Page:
Shiva, facing west
Shiva, facing west
Vijayalaya Choleeswaram Narthamalai is a west-facing the temple with a Shiva Lingam installed. In the Ardha Mandapam are remnants of some paintings, mostly lost, probably belonging to the Nayak Period (17th Century CE). On either of the west facing entrance to the sanctum sanctorum are two beautiful Dwarapalakas with sacred threads and a lion-faced bracelet. The one in the north has an inscription below. The sanctum sanctorum has two walls, probably the result of renovation and has a narrow passage in between. Opposite the main shrine is the Nandi Mandapam and a large Nandi. There were originally eight more shrines around the main temple in the Prakaram, one in each direction. Six of them are now present and all of them are at various stages of damage and renovation. These eight subsidiary shrines around the central temple, is referred to as Ashta-Parivara pattern. The shrines for the deities and the directions are as follows – Chandra in the east, Surya in the south-east, Sapta-Madar in the south, Ganesha in the south-west, Subramanya in the west, Jyestha in the north-west, Chandikeswara in the north and Bhairava in the north-east.
On the north side of the temple a little way away is a pond in the hill that is said to have water from a spring most of the time. Under the water in a small cave is a Shiva Lingam. This pond is called Talai-Aruvi-Singam Sunai. The Shiva Lingam in this shrine is called Jurahareshwara. There is said to be an inscription beside it. These can be seen only when the water level is low. On top of this pond is a shrine which presently houses a Vinayaka Idol. There is a large waterbody at the base of the hill on the north east side which is called Animadha Eri.
On the west side of the Vijayalaya Choleeswaram Narthamalai temple there are 2 cave temples on the huge rock face. One of them has 12 life sized carvings of Lord Vishnu on the mandapam walls outside the cave. The cave itself has indications of having a Shiva Lingam in it. This is probably the largest cave temple in the Pudukkottai region. The temple is referred as Thirumerkoil and Patinenpumi-vinnagar and the lord as Karumanikkattalvar in its inscriptions. The front façade of the cave is supported on two pillars and two pilasters forming three aisles, central aisle having more width than the side aisles. They all are shown standing over a lotus pedestal. They carry a sankha (conch) and a chakra (discus) in their rear hands and one front hand is in abhaya-mudra while resting on waist. The twelve Vishnu images may represent dvadash (twelve) adityas who are said to be associated with Vishnu. It could also represent twelve forms of Vishnu – Kesava, Narayana, Madhava, Govinda, Vishnu, Madhusudana, Trivikrama, Vamana, Sridhara, Risikesha, Padmanabha and Damodara. Above this facade is a cornice, devoid of any ornamentation such as kudu-arches. Outside, on the base of this cave temple are exquisite Yaali carvings along with Elephants and Purusha Mirugam (Sphinx). Of particular interest would be a series of 3 elephants with natural movement and a head-on elephant. Just below these are some inscriptions. There is a disputed point as this excavation is also said to have originally been a Jain cave temple and the Vishnu idols were carved over the existing carvings later. There is also a suggestion that the shrine was dedicated to Surya and gained prominence during the rule of the Chola King Kulothunga I (1070-1120 CE).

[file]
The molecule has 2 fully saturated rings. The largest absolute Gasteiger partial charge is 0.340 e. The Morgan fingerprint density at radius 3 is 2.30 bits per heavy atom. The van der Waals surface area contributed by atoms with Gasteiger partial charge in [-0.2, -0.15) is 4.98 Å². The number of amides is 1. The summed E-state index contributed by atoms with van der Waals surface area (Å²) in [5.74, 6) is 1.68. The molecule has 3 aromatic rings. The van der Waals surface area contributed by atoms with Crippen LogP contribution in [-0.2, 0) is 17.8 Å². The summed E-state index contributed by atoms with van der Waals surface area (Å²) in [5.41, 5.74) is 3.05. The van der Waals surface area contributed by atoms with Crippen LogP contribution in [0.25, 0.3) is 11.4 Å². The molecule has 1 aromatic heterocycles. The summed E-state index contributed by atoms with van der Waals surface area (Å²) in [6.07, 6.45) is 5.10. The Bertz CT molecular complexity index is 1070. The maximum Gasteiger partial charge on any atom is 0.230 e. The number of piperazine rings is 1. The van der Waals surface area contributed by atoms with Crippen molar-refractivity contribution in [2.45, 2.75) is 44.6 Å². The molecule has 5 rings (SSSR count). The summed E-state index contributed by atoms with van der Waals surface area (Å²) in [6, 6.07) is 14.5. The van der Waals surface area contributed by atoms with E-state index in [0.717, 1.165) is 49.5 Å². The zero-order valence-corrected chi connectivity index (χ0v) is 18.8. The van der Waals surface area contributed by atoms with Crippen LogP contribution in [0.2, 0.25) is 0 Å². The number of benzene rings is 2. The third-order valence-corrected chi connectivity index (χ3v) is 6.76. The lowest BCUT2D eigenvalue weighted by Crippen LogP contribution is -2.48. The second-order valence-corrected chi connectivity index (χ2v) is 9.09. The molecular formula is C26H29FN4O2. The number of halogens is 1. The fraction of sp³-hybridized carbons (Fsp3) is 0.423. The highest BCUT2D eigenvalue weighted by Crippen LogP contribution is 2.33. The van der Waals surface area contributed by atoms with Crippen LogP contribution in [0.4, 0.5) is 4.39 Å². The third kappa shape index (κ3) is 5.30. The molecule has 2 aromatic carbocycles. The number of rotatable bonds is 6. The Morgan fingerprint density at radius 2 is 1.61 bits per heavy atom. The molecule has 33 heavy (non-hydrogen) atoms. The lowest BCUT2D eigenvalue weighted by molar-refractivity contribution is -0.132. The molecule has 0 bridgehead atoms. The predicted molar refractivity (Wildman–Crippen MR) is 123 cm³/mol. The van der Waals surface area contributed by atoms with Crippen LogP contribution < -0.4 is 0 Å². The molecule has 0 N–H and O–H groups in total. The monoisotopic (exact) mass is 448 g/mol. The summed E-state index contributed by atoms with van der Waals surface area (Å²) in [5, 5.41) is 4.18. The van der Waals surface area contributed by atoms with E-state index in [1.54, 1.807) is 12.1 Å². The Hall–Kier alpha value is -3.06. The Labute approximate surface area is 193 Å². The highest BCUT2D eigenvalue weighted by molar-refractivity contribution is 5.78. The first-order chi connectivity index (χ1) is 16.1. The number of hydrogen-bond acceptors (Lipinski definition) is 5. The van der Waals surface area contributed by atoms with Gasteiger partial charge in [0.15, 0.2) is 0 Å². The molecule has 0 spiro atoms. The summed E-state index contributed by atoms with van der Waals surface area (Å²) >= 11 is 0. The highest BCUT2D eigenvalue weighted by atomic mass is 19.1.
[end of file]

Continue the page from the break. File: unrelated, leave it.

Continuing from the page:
The name Narthamalai of this place is derived from Nagarattarmalai, since this area was the residence of Nagarattars, a mercantile community. It was a sprawling and flourshing town in olden days. It was also an ancient and important Jain center as evident from the presence of rock-cut beds at its many hills including Melamalai and Aluruttimalai.
Holy Water (Theertham) – Pond north of the temple
Sacred Tree (Sthala Vriksham) – No information
An inscription found below the Dwarapala image at Vijayalaya Choleeswaram Narthamalai, mentions that the original temple was constructed by Sembudi (or Sattan Pudi or Cattan Pudi) alias Ilangodi-Araiyar. It was damaged after heavy rains and was renovated by Mallan Viduman alias Tennavan Tamiladiariayan. An another record of Mallan Viduman is found near the sluice of the tank nearby. Based on inscriptions elsewhere Ilangodi Araiyar could either be a contemporary of Pallava Nandivarman III (825-850 CE) or his predecessor Dantivarman (775-825 CE). S R Balasubrahmanyam holds that Sembudi Ilangovadi Araiyar belonged to the age of Vijayalaya Chola (Reign:c.847 – 871 CE), and that he was the builder of the temple, that lighting and rains destroyed the Vijayalaya Choleeswaram Narthamalai temple within a few years of its consecration and that it was reconstructed very probably with all its old materials and in the same form and style by Mallan Viduman alias Tennavan Tamiladi Ariayan – perhaps this too before the close of the reign of Vijayalaya.